Paul Miller  |  Apr 05, 2009
So you want to enjoy the best that Blu-ray has to offer but you’re loathe to part with that ‘legacy’ AV receiver, a fine-sounding and perfectly serviceable multichannel amplifier but one that pre-dates HDMI connectivity? Thanks to Pioneer’s flagship BDP-LX91, your options just got broader. You see this is one of the very first BD players with sufficient on-board processing power to decode both Dolby TrueHD and DTS-HD Master Audio. It’s also one of the first to offer a full 7. 1 channel analogue output – perfect for direct and unencumbered connection to the multichannel analogue inputs of that treasured AV amplifier.
Dave Berriman & Paul Miller  |  Apr 05, 2009
Bel Canto’s little CD-2 strikes an ultra-minimal pose, with its diminutive green display, single rotary knob, brushed solid aluminium front panel and top-loading mechanism. The digital display shows the track number but precious little else, just a pause or play symbol alongside it, but pressing ‘Time’ on the handset, while in play or pause, shows the track time played. The player is more versatile than it seems: the secret lies in the remote handset, which controls or sets everything. The CD-2 can be used without a preamp, as it has a built-in volume control, which can be operated either by the rotary knob, while in ‘Stop’ or ‘Play’ mode, or from the handset.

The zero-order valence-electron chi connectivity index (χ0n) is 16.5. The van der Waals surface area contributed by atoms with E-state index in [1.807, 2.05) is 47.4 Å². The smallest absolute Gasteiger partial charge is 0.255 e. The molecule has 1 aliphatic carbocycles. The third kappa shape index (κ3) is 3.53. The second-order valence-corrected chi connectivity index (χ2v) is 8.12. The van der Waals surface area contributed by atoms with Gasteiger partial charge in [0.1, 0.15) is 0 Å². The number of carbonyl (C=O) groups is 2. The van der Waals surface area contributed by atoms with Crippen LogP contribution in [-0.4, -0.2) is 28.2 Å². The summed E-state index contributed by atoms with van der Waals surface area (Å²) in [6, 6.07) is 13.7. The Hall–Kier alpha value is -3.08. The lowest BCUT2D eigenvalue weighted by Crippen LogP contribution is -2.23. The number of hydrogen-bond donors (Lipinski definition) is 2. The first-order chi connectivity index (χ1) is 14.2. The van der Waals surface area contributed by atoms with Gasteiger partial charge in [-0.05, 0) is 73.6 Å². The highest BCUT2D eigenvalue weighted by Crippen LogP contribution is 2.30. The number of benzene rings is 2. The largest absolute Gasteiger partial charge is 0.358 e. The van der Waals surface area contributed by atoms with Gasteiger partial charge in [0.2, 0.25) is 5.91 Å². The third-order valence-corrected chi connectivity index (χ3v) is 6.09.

Ken Kessler & Paul Miller  |  Mar 05, 2009
Though CD players now bear a whiff of fin de siècle, this is a ‘golden age’ for silver discs. Despite sales pointing to CD’s demise, some of us still prefer CD to downloads and servers. Ironically, recent gems from Nagra, dCS and others recall the raft of sublime turntables of the late 1980s. Perhaps 10 years hence, CD will be to downloads what vinyl is to CD.
Richard Stevenson & Paul Miller  |  Mar 05, 2009
Just occasionally very creative people can pair two otherwise completely incongruous items and come up with something truly special. Take strawberries and cream: who would have thought mixing a ground fruit with the soured milk of a lactating mammal would sire an international tennis tournament and two weeks of eastern European girls running around in short skirts? Marvellous. But an SACD player with a traditionally video-centric HDMI connection? I’m not so sure. The reason is multichannel SACD audio and getting that data to an external DAC with almost zero jitter.
Paul Miller  |  Mar 05, 2009
If CES 2008 sounded a warning shot across, if not into the bows of the HD DVD fleet then there was always the consolation that its players were, on the whole, far cheaper than their Blu-ray competition while boasting full compatibility with both the software-driven and web-enabled functionality of its discs. Not all Blu-ray players can currently promise that. Sony’s BDP-S300 is one of those players that neither fully conforms to the BD1. 1 video profile (which means that picture-in-picture, ‘Blu-Scape’ games and other bonus features may not function wholly as intended) nor deliver Dolby TrueHD or DTS-HD Master Audio bitstreams over its HDMI 1.
Andrew Harrison & Paul Miller  |  Feb 05, 2009